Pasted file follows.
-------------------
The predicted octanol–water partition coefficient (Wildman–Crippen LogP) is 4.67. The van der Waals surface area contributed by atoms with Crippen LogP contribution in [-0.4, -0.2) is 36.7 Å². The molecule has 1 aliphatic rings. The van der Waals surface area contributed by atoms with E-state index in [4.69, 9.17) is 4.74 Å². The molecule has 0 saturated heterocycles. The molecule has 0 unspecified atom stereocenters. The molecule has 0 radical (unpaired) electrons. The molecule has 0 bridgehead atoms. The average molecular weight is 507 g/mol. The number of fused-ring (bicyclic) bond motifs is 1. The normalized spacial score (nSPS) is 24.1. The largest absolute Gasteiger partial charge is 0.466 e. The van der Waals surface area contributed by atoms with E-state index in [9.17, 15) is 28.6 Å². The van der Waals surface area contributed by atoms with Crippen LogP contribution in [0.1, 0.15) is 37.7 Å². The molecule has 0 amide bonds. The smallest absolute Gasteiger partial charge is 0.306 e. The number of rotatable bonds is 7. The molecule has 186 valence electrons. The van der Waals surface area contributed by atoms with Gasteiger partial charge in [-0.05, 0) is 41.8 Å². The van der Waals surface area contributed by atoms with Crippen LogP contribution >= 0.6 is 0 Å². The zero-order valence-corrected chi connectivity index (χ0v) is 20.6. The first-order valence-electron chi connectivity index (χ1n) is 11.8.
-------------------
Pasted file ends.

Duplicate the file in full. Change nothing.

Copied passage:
The predicted octanol–water partition coefficient (Wildman–Crippen LogP) is 4.67. The van der Waals surface area contributed by atoms with Crippen LogP contribution in [-0.4, -0.2) is 36.7 Å². The molecule has 1 aliphatic rings. The van der Waals surface area contributed by atoms with E-state index in [4.69, 9.17) is 4.74 Å². The molecule has 0 saturated heterocycles. The molecule has 0 unspecified atom stereocenters. The molecule has 0 radical (unpaired) electrons. The molecule has 0 bridgehead atoms. The average molecular weight is 507 g/mol. The number of fused-ring (bicyclic) bond motifs is 1. The normalized spacial score (nSPS) is 24.1. The largest absolute Gasteiger partial charge is 0.466 e. The van der Waals surface area contributed by atoms with E-state index in [9.17, 15) is 28.6 Å². The van der Waals surface area contributed by atoms with Crippen LogP contribution in [0.1, 0.15) is 37.7 Å². The molecule has 0 amide bonds. The smallest absolute Gasteiger partial charge is 0.306 e. The number of rotatable bonds is 7. The molecule has 186 valence electrons. The van der Waals surface area contributed by atoms with Gasteiger partial charge in [-0.05, 0) is 41.8 Å². The van der Waals surface area contributed by atoms with Crippen LogP contribution >= 0.6 is 0 Å². The zero-order valence-corrected chi connectivity index (χ0v) is 20.6. The first-order valence-electron chi connectivity index (χ1n) is 11.8.